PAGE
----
The sensible conclusion is that the Gospels make no claim to be tape recordings of the exact words of Jesus. Common sense tells us that when four separate sources — either eyewitnesses or very close to them — evince a 99% agreement about the words and deeds of Jesus at the Last Supper, the smart money is on that being an accurate summary of what happened and that it is a sufficient record “for the sake of our salvation.” Claims that minor discrepancies mean Jesus never existed and nothing happened are like claims that differing eyewitness accounts of what happened at Dealey Plaza prove John F. Kennedy never existed and his assassination is a myth.
The commission makes similar arguments for the historicity of the miracle and Resurrection narratives. They grant that there are discrepancies in the accounts, but note that the core assertions of the authors nonetheless are founded on real and extraordinary events witnessed by the sources of the Gospel narrative, especially with the Resurrection narratives.
In a word, Jesus truly rose from the dead bodily; however, the details of the stories of encounter with the risen Christ are told in different ways, drawing details out of a mass of early traditions, in order to address the theological and pastoral needs of different communities in different situations.
The pastoral situation of inspired authors writing theologized history cannot be underestimated. The past is always being reread in light of the present. So, for instance, just as the trials of the pilgrims took on new significance for Americans during the Civil War (leading Abraham Lincoln to establish Thanksgiving as a national holiday in 1864, 250 years after the landing at Plymouth Rock), so the story of Abraham’s wanderings took on new significance for Israel after the traumatic experience of the destruction of Jerusalem by the Babylonian Empire and the Jews’ resulting homelessness. It was then, more than 1,000 years after Abraham, that the stories which had been long preserved in Israel were finally put together by the inspired authors and editors of the Torah. And, of course, in addition to speaking to the situation of the Jews at the time, they were finally edited into what we now call the Book of Genesis; they also (under inspiration) point forward to the ultimate fulfillment of the promise to Abraham: the coming of the “seed of Abraham,” who is Jesus Christ (Galatians 3:15-18).
Scripture is therefore — like the incarnation of God in Christ and like his revelation through the treasure in the jar of clay that is the Church — both a fully human and fully divine word of God that points to Jesus Christ, fully God and fully man.
This is why St. John Chrysostom speaks of the “condescension of eternal Wisdom.” That condescension includes entering into the culture of a Bronze Age people and working within it in order to ultimately transcend it (and all human thinking, including our own) in the mind-boggling breakthrough of God into human history that is the incarnation, passion, death and resurrection of God in Jesus Christ.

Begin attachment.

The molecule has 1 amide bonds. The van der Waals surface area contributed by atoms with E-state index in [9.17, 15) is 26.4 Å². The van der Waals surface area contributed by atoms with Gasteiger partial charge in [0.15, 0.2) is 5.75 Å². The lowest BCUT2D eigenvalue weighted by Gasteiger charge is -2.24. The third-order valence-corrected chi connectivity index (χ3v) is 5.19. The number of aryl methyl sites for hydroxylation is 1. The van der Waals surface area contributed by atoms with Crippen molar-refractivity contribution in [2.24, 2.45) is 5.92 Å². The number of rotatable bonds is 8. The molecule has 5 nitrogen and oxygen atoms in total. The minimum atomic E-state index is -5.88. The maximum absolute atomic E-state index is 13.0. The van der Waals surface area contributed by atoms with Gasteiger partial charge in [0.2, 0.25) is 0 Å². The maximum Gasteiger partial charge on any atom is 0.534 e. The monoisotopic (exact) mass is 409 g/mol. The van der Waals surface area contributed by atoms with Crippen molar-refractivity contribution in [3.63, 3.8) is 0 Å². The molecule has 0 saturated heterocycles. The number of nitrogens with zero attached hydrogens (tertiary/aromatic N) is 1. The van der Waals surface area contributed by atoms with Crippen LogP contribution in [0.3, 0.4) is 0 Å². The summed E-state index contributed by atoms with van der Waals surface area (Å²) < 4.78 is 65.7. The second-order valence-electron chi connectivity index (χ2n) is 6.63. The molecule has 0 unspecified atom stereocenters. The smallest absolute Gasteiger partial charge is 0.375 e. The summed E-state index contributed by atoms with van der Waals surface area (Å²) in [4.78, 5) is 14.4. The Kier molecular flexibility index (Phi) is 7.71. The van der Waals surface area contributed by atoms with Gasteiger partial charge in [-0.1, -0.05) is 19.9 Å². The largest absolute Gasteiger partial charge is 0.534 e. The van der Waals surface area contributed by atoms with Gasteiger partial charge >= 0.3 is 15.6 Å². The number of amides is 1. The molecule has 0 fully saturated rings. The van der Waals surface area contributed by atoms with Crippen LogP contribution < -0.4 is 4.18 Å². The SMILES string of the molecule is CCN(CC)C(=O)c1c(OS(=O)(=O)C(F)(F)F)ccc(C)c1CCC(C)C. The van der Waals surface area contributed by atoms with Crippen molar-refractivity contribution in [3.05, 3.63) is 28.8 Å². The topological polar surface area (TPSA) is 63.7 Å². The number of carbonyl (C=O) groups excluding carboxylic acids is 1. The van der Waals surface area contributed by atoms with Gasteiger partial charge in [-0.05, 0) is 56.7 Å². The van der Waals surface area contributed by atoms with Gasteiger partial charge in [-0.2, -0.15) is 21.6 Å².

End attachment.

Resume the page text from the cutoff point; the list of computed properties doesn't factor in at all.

Accordingly, “the protagonist in salvation history is neither Israel nor other peoples, but God,” says the commission. Israel’s history, like the Church’s, is a record of struggle with that reality. The same people who speak with the awareness that they are Chosen People also speak with the awareness that they fall badly short of their call and leave behind (in sharp distinction to the official record of boasting that marks, for instance, Assyrian or Egyptian records) a tradition of scathing self-critique, all ultimately focused on the awareness that self-salvation is impossible and looking forward to God’s deliverance from sin on that day when the Messiah comes to deliver them and the world.
It is in this light that the Old Testament is to be read. So, for instance, the lex talionis (the law of the eye for eye and tooth for tooth) has to be seen, not as an arbitrary vendetta, but as prescribing limits to acts of reprisal: an eye an eye and a tooth for a tooth, not a life for an eye or your firstborn’s life for a tooth.
Similarly, biblical legal penalties that have since been outmoded by “procedures of justice more respectful of the inalienable rights of the person ... serve to point out the gravity of certain crimes which require appropriate measures to avoid the spread of evil.” The point is not that the death penalty or mutilation are eternal goods, but that murder and theft are permanently wrong, while our ways of punishing them have changed and developed.
In a similar way, Jesus perfects the law against adultery in John 8:1-11, yet decouples it from the demand for the blood of the adulterer by the appeal to the higher law of mercy.
Likewise, the Old Testament concept of herem (in which Israel exterminates whole populations) is notable, not because it remains a permanent feature of Jewish belief, but because it does not. What is remarkable is that ancient Israel outgrows this, while modernity is in constant danger of reverting to it. A Bronze Age impulse that herem is necessary “to remove evil and thus to safeguard the common good” is not foreign to a modern culture that responds to grave acts of evil with cries like “Nuke ’em till they glow.” Only the Bronze Age culture had no benefit of further revelation such as “Love your enemies,” a command that is often honored more in the breach than in the observance in postmodernity.
The point is this: In Scripture, the understanding the dignity of one’s enemies, and the distinction of persons from tribes, is a gradual but real progression. The same Bible that speaks of wars of extermination against Israel’s enemies will also canonize books like Ruth (which is all about a foreigner who becomes an ancestor of David and thus of the Messiah) and Jonah (which is about an Israelite prophet whose hatred of the truly horrible Assyrians is trumped by God’s saving love even for these terrible people). And, of course, both the Davidic and prophetic traditions are ultimately ordered toward Jesus Christ, who himself becomes the victim of the sins of all in order to save all.
The Pontifical Biblical Commission also notes that another difficulty, the treatment of women in Scripture, while at times problematic, is also governed by such passages as Galatians 3:28, in which Paul declares that in Christ Jesus there is neither male nor female, and Ephesians 5:21, in which Paul says that all believers must “be subject to one another.”
The point then is that while Paul respects the normal social order of his day, he does not absolutize it. Ultimately, for Paul, relations between the sexes are founded “in agape, whose model is the love of Christ himself for his body, the Church.”
In the end, the commission’s document does not intend to be the last word in biblical interpretation of difficult biblical passages (and we have only scratched the surface of this more-than-200-page document here). But it provides valuable tools for the Catholic student of Scripture who wishes to approach Scripture with the mind of the Church and the best scholarship available.
Mark Shea is a Register columnist and blogger.